Astoundingly, I received the above book months ago but because it was sent to my LA address, I didn’t have a chance to pick it up until last month when I was back for a stint. It weighs a ton, but was well worth stuffing in my carry-on luggage for the inspiration it’s provided.
Remember the ’90s? God, I sound like an oldie… but I do, and with so much reverence for all the wild, in-the-flesh, musty, tactile, in-your-face creativity that was overflowing during that bizarre ‘tween period.
In the Naughty ’90s, technology was present and it facilitated our lives–made things more convenient. But it hadn’t yet robbed people of the type of free-form hand-drawn creativity that feels like it will soon be extinct (See: the democratisation of creativity via Sketch-Up, Garage Band, etc.–which has its good side but its bad side is bordering on Aspergers Syndrome).
Anyway, Dazed & Confused started in those radical ’90s (and continues through to today). Poring over the pages of the spectacular book Dazed & Confused: Making It Up As We Go Along had the visual effect on me that Brian Eno’s early arty albums have on my ears (and soul). It made me want to get my hands on the proverbial lump of clay and create!
I am proud to say that I used to write for Dazed & Confused. But it’s clear from this predominantly visual book, that the photography, fashion and styling were what this rag was known for. Although I must say I once read a brilliant piece by Malcolm McClaren on Oscar Wilde, cowboys and punk rock; it blew my mind.
The magazine boldly went into terrain other magazines recoiled from: disabled models, shots of bloody knickers and even airbrushing a photo of a Michael Jackson lookalike so that the imposter looked more like the King of Pop (the latter was a cover that actually fooled the public and made a statement on airbrushing).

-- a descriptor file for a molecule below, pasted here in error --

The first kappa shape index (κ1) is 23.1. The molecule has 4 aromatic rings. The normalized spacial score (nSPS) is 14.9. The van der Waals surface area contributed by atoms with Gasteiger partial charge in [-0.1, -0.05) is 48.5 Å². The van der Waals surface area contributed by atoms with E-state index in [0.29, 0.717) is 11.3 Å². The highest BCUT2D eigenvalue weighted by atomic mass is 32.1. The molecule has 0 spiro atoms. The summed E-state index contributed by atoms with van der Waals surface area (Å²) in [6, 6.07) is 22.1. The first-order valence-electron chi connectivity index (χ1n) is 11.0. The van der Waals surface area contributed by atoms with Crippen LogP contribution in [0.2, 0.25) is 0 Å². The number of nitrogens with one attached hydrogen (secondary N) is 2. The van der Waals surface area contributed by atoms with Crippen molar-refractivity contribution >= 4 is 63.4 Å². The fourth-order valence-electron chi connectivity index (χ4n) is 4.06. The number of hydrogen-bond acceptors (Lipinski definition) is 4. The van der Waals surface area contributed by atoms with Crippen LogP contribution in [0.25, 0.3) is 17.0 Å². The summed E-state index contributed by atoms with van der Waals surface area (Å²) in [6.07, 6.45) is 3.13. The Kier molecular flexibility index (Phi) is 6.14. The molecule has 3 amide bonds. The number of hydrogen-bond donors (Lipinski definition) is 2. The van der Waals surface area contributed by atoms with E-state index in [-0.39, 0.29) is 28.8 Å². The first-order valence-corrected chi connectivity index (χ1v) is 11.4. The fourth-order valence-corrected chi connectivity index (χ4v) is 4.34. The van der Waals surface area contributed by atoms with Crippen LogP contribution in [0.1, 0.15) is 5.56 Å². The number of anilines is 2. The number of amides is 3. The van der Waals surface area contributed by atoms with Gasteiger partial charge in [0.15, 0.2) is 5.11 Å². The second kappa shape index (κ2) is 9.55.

One of the things that someone in the book says about Dazed is that it was basically celebrating the brazenness of youth. I have to agree. There is something about being 22 and feeling like the world is moldable to your fantasies and inclinations. It’s that sense of play-time embodied in the Club Kids of Manhattan (another ’90s sensation). It’s raw, it’s visceral, it’s ‘fuck you.’
This book packs all of that in one 321-page punch. But as much as the tome shows how Dazed celebrated ballsy youth, the magazine also looks at age through a different–albeit at times campy lens. An incredible photograph by Ben Toms (from 2011) beautifully depicts a regal looking white haired woman with a sullen young woman’s head on her lap as the pair sit on a park bench. There’s also a super-cool shot of John Waters by Jason Nocito and oh so many other incredible images by Juergen Teller, Sofia Coppola and the list goes on.
As an anthology, the book does a great job of capturing the spirit of the magazine and the times. Of course the rawness of those early days in the ’90s is gone. But the seemingly more polished veneer of the newer images and issues of Dazed & Confused still possess something of that rebel spirit.
Here’s hoping that the brilliant tome inspires people…not just to create, but to get away from our computers to do so, off the Matrix where blood and sweat aren’t just code, but blood and sweat!